New rules could all but suspend starches from public schools
In recent years, as childhood obesity has become a big issue, school cafeteria managers have sought out lower-fat ways to prepare potatoes and food suppliers have scrambled to reformulate their products, Keeling said.

"They're not your daddy's french fries," Keeling said. "They're a different product. A typical serving has 80 to 110 calories."

And then there's the question of whether kids will embrace the spinach or squash that subs for tater tots.

"The other nasty assumption that USDA makes is that kids are going to eat all this other stuff," Keeling said. "It's only nutrition if kids eat it. … If the dark green leaves end up in the trash can, nobody's better off."

It also irks white-potato growers that sweet potatoes get a pass, even if they are turned into baked fries with the same salt and fat profile of their white counterparts.

Sweet potatoes do contain lots of beta carotene. Keeling said that shouldn't matter because beta carotene has not been labeled a "nutrient of concern," as potassium has. Both sweet and white potatoes are good sources of potassium.

"I'm not trying to slander sweet potatoes, but USDA will allow an unlimited amount of sweet potatoes," he said. "Baked sweet potato fries — they have a halo and we, right now, have horns. They have virtually identical nutritional profiles with exception of beta carotene."

He notes that white potatoes cost 3.4 cents per serving while sweet potatoes cost 37 cents.

"At the same time we're laying off teachers … schools should have the flexibility to deliver nutrition in cost-effective ways," he said.

Weaning school cafeterias off white potatoes is not impossible, even when finances aren't flush. Baltimore City schools have cut back on how often they serve starchy vegetables in recent years, not intentionally but because the district was focused on expanding its food choices, said Mellissa Honeywood, chef/dietitian for city schools.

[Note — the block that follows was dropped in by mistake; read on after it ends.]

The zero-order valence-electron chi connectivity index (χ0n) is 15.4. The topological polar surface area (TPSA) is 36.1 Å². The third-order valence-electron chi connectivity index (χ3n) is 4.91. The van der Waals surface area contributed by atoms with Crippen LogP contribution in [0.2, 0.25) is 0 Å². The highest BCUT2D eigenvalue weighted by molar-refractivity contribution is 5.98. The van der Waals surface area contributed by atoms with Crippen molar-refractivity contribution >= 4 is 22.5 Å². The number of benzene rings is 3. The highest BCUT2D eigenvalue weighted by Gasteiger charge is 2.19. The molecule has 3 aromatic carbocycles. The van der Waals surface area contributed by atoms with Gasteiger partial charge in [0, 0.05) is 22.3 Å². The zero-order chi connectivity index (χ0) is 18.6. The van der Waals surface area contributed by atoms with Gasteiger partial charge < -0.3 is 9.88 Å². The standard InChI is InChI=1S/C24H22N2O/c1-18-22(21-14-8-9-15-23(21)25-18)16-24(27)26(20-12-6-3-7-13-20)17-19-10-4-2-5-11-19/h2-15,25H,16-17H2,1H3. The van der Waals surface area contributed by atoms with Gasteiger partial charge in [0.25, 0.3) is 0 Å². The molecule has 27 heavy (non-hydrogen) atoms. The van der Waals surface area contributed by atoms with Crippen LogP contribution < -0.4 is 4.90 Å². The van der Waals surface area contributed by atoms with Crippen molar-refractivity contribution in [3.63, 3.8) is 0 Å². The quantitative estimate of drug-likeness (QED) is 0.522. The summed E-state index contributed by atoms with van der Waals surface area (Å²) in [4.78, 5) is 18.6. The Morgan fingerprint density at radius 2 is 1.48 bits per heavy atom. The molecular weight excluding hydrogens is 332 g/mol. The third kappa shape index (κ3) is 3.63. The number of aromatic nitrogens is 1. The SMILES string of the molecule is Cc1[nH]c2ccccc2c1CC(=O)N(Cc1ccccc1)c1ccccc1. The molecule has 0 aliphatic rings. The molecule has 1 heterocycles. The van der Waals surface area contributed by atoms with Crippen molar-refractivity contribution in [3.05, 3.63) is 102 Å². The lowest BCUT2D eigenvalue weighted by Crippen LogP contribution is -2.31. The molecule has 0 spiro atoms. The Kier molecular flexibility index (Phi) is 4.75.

"Two years ago, we began really reducing our starchy vegetables," she said. "There were fries or tater tots every day."

As the district added new menu items, including all-vegetarian Meatless Mondays, the starchy classics showed up less frequently in the menu rotation.

"We didn't eliminate any item; what we did was expand," Honeywood said.

If adopted, the proposed regulations would still require the district to tweak its menu a bit.

In city elementary schools, starchy vegetables show up three times on the menu for the first week of school, as oven-baked fries, mashed potatoes and corn. One of those would have to go, since each starch is doled out in half-cup servings. The menu for the following two weeks does not exceed the proposed one-cup limit.

"It won't be as dramatic a jump for us," Honeywood said. "If your menu had those starchy vegetables every day, it's going to be a challenge. … With the new regulations, nothing's off the table. You'll just have to … rearrange it."

Her main concern is that schools and students be given enough time to adapt to the changes. Otherwise, she said, they risk turning off students, who might opt to pack a less healthy lunch or eat nothing at all.

"If we make the healthiest food possible and the child doesn't eat it, then we haven't done our job," she said. "The last thing anybody wants is to have a child go hungry or have less healthy snacks."